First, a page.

VIDEO: News emerged this month that Volvo’s autonomous ‘self-driving’ cars had been integrating almost seamlessly with ‘manual’ traffic in the Swedish city of Gothenburg, with 100 of the vehicles passing tests to be legally driven (or not, as the case may be) on the roads. Their “Drive Me” project is not alone; Google’s driverless cars have almost become synonymous with autonomous vehicles, and its latest fleet has been mirroring Volvo with almost 700,000 miles covered by the search engine’s cars. Both tests show that autonomous vehicles are capable of varying speed, maintaining consistent handling, cornering, merging and changing lanes, and reacting to obstacles like traffic lights, cyclists, pedestrians and level crossings. 

The technology isn’t necessary the ground-breaking thing here – it’s the precision and accuracy at which it’s able to perform alongside real world, unpredictable scenarios. These developments go to show that autonomous cars are no longer a futuristic dream or an interesting ‘science fair’ proof of concept piece of technology; while the concept has been ever present in researchers minds for decades since the dawn of public automotive technology, it’s only in the last 10 years that the technology has well and truly exploded.

So what’s so important and exciting about current developments, where does this place the future of driverless cars and how will production and technological challenges be overcome?

The evolution of autonomous technology to date

The technology required to get these cars flawlessly dealing with the every-day trials of driving is moving at an incredibly fast rate, although much of the technology is an evolution. Take ABS systems, for example – this is a form of autonomous driving. Instead of having to manually pump the brake pedal to avoid the skid, sensors in the break system detect the braking pattern and react accordingly.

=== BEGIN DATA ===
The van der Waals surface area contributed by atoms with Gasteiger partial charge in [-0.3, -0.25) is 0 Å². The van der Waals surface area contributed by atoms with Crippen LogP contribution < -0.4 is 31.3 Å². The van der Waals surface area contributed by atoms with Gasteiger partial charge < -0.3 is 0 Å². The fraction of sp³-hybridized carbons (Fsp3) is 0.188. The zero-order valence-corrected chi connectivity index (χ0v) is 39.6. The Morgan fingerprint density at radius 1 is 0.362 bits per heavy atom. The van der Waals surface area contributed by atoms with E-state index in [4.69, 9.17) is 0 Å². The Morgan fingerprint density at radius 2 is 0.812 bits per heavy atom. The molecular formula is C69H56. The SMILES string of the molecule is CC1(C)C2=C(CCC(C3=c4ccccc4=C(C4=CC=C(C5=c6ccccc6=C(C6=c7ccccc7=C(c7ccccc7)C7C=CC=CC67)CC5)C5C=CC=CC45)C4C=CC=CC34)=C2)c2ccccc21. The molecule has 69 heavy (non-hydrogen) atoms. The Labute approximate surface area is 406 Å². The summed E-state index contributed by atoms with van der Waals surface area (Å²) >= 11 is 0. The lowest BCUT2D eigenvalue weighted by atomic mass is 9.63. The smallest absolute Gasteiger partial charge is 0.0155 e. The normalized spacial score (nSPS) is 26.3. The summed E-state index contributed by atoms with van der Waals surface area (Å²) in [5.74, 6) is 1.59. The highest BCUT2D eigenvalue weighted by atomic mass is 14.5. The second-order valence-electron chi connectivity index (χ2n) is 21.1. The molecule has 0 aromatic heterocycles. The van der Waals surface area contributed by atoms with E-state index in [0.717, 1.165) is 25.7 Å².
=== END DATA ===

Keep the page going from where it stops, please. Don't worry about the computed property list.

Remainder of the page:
It’s something we take for granted and seems so simple in modern day engineering but, nonetheless, it’s an example of how the technology and thinking behind automation is deeply ingrained. Autonomous vehicles will take a bit more of a leap; Google’s robotic cars, for example, will utilise a laser radar system to generate live 3D models and maps of the surroundings combined with existing world maps to create a virtual environment. Cameras work with all this to detect obstacles such as other vehicles, crossings, roadworks and cyclists, creating a comprehensive virtual environment for the sophisticated on-board computer to navigate within.

How firms need to overcome production challenges

This sort of technological leap does even more to blur the lines and blend precision automotive engineering with cutting edge electrical engineering developments. A recent report into new technologies, published by the McKinsey Institute, places a $33tr return on new technologies, including the advanced robotics found in autonomous vehicles, for manufacturing industries globally – and more than half of this ($19tr) will come from outside of the US.

To some degree, existing production methods have evolved along with the technology – in essence this means that the tech is there, the knowledge of both electrical and mechanical manufacturing providers is there, it’s just a case of taking a complicated concept and making its production scalable. This will require electrical engineering firms to work even more closely with mechanical and precision engineers, like automotive specialists Fastec Engineering – and companies with both of these weapons in their manufacturing arsenal will be at a distinct advantage.

So how long until we’re all commuting to work on the roads with our feet up and a CPU doing all the work, vehicles shooting round the motorway like data packets in a network? Quite a while. But the technology is here and, even though a lot more testing is needed for a complete driverless switchover, the challenges current vehicles have overcome to date are nothing short of exciting.

What we’ll likely see is a gradual integration of features over time, drip feeding the marking and dipping the technological toe into the waters of consumerism, and with this we’ll see a similarly gradual evolution in engineering and production procedures – from major mechanical parts down to lasers and processing systems.